It was also good to see that the scheme has been supporting responsible lending, and that the average cost of a house bought under the Mortgage Guarantee – which is £148,000 – and the average cost of a house bought under the Equity Loan scheme – which is £203,000 – are both below the UK average house price.
Again and again, with Help to Buy and with the other schemes, we’ve relied on support from and the cooperation with the mortgage lending industry, the people sitting in this room today.
You’ve carried out a huge amount of work.
You’ve demonstrated a great degree of flexibility.
And we wouldn’t be where we are today without your help.
So I wanted to take this opportunity – on behalf of government – to say a big thank you for everything you’ve done. But I also wanted to take this opportunity to make something else absolutely clear.
The government doesn’t see these mortgage interventions as part of a new ‘business as usual’.
We’ve taken exceptional steps to address an exceptional situation.
And we understand the arguments made by some, that as the mortgage market normalises many of these measures will no longer be appropriate.
That’s why – for example – we’ve shifted the focus of the Funding for Lending Scheme onto business lending.
And that’s why we will keep monitoring the trends in the market so we can make sure that our policies continue to have the right impact.
It’s especially important that we keep monitoring the impacts of our policies because as you’ll all know the world of mortgages doesn’t stand still.
We’ve got the Mortgage Market Review rules coming into full effect later this month, which I know have been a huge area of focus and work for industry, and I’m sure the last movement of the MMR Jab will go smoothly!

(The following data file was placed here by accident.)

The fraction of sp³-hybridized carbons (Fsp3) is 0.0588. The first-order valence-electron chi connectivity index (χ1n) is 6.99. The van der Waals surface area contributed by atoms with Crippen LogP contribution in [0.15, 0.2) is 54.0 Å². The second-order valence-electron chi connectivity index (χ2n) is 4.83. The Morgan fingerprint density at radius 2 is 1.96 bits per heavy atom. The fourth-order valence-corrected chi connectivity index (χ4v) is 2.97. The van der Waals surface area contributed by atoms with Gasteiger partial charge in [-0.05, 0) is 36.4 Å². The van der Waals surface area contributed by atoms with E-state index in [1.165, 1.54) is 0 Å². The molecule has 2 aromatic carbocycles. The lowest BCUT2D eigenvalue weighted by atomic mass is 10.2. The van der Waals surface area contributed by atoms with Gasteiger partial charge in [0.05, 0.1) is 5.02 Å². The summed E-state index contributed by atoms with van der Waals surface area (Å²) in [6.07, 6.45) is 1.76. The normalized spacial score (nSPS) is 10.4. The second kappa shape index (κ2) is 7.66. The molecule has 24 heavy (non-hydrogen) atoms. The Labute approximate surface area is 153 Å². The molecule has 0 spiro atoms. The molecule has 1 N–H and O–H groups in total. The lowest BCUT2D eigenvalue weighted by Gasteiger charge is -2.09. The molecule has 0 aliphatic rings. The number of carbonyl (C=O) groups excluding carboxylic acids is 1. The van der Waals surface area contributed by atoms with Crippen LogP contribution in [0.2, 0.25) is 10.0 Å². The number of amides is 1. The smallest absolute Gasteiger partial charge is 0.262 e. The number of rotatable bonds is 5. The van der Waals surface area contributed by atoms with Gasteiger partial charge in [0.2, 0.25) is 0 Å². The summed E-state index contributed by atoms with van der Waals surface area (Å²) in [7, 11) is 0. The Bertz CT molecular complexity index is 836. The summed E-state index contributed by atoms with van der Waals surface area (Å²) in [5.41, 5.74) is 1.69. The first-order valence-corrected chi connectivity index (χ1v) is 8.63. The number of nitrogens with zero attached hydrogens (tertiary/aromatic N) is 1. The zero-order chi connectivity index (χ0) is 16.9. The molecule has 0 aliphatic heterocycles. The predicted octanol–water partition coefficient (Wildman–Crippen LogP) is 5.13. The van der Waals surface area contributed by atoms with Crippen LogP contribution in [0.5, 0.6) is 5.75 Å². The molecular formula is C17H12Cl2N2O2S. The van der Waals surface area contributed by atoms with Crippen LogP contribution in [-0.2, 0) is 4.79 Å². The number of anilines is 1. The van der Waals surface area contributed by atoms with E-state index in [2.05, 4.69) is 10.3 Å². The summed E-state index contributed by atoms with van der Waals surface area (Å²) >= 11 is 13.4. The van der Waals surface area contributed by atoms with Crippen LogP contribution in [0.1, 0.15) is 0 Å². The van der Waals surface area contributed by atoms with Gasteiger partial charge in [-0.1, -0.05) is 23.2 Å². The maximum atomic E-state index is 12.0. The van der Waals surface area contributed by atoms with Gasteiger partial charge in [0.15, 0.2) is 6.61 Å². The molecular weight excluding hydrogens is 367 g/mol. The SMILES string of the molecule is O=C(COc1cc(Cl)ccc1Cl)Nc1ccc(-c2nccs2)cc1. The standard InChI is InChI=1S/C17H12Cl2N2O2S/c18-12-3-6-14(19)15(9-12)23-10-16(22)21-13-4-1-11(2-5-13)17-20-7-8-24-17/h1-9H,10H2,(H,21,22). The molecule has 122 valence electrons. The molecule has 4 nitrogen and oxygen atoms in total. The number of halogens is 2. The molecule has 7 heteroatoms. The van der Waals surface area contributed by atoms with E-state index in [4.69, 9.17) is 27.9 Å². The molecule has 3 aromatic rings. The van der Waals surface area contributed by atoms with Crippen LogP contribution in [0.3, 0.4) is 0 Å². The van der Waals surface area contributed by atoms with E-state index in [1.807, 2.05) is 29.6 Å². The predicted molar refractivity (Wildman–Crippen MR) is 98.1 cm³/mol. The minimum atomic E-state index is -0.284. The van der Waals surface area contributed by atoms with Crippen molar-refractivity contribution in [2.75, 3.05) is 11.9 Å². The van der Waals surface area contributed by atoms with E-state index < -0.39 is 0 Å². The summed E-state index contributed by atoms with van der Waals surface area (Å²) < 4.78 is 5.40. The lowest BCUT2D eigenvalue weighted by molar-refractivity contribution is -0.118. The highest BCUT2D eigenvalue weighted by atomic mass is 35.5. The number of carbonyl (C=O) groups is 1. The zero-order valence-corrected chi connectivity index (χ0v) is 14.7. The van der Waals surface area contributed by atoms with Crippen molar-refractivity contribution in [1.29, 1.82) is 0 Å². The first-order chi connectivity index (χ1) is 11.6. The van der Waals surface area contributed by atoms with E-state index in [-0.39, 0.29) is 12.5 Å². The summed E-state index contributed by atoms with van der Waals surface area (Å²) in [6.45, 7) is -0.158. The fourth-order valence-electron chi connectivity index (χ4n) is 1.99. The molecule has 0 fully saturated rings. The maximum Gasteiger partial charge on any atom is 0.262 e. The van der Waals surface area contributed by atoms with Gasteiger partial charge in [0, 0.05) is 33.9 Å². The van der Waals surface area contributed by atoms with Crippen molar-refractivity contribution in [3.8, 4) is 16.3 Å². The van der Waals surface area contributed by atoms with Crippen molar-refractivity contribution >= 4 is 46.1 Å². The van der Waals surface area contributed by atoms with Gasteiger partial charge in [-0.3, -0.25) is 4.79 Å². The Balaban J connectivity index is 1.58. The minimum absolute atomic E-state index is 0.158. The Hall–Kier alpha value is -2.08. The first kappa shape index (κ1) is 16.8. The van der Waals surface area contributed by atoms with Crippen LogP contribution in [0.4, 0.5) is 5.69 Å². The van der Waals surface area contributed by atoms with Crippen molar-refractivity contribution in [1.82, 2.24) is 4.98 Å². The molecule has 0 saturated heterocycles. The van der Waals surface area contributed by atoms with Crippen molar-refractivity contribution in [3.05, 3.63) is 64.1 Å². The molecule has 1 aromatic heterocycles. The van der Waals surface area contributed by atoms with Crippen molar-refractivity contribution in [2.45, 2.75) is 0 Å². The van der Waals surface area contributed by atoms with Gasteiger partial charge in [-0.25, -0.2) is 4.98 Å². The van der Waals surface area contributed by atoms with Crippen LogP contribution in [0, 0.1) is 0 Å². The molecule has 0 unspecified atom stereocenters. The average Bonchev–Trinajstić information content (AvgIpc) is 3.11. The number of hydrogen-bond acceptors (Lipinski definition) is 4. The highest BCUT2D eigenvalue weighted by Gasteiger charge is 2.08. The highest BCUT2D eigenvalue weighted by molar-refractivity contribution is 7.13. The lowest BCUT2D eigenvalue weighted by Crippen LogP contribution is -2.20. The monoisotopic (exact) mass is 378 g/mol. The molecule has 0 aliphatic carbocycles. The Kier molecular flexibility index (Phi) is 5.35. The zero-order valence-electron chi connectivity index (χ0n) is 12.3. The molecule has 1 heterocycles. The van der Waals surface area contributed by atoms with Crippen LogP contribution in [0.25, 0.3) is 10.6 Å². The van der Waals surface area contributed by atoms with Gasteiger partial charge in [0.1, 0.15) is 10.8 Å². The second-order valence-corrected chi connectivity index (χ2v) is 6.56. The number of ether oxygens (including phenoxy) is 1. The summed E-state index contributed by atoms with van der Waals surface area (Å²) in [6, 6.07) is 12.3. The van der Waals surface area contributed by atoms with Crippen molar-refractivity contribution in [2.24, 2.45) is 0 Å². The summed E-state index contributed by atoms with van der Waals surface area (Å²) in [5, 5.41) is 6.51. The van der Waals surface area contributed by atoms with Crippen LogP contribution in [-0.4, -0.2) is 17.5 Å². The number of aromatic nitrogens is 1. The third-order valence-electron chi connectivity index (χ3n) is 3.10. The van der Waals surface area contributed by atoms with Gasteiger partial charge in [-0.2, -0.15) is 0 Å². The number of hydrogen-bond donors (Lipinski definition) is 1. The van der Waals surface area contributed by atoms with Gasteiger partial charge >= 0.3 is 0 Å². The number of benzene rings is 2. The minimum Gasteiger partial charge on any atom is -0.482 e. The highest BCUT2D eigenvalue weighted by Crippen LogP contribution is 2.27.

Beyond that, the next year will no doubt throw up more new challenges and decisions.
And there are two obvious ones on the horizon that I’d like to discuss quickly.
The first is the implementation of the Mortgages Directive.
Now, I’ve been clear about my views of the merits of this directive.
I’m not convinced of the benefits of these regulations to UK consumers or to UK businesses.
And that’s why our approach to implementing these will be to – wherever possible – minimise the disruption they cause, which will be very much in line with our wider priority of reducing regulations on business.
The second, is that we’ll have to consider the best way of managing the exit from the mortgage guarantee.
As you’ll know, we’ve always been absolutely clear that this is a three year scheme, but I am aware that some in the industry, including the CML, are concerned about the end of the scheme creating something of a ‘cliff edge’.
We do understand these concerns.
But there are mechanisms to adjust the scheme parameters, which we’re confident will help to smooth the transition, and we’ll make a judgement about how best to use those flexibilities according to the market conditions at that time.
So that is something of a whistle-stop tour through the issues we’ve faced, the changes we’ve made, and two of the challenges yet to come.
I know that everyone will be eager to eat but I’d like to leave you with this.
I’m incredibly grateful that myself – and my colleagues at the Treasury have been able to work so closely with you, through what have been some difficult years.
And I think that between us we’ve been able to take steps and introduce measures that will continue to make the dream of home ownership a reality for thousands more people.
You’ve played an incredibly important role in our long-term economic plan to produce sustained growth for the people of our country.
And I’m certain that if we continue to work closely together and if we continue to be honest and frank with one another, then we’ll be able to deal with any further challenges that come our way.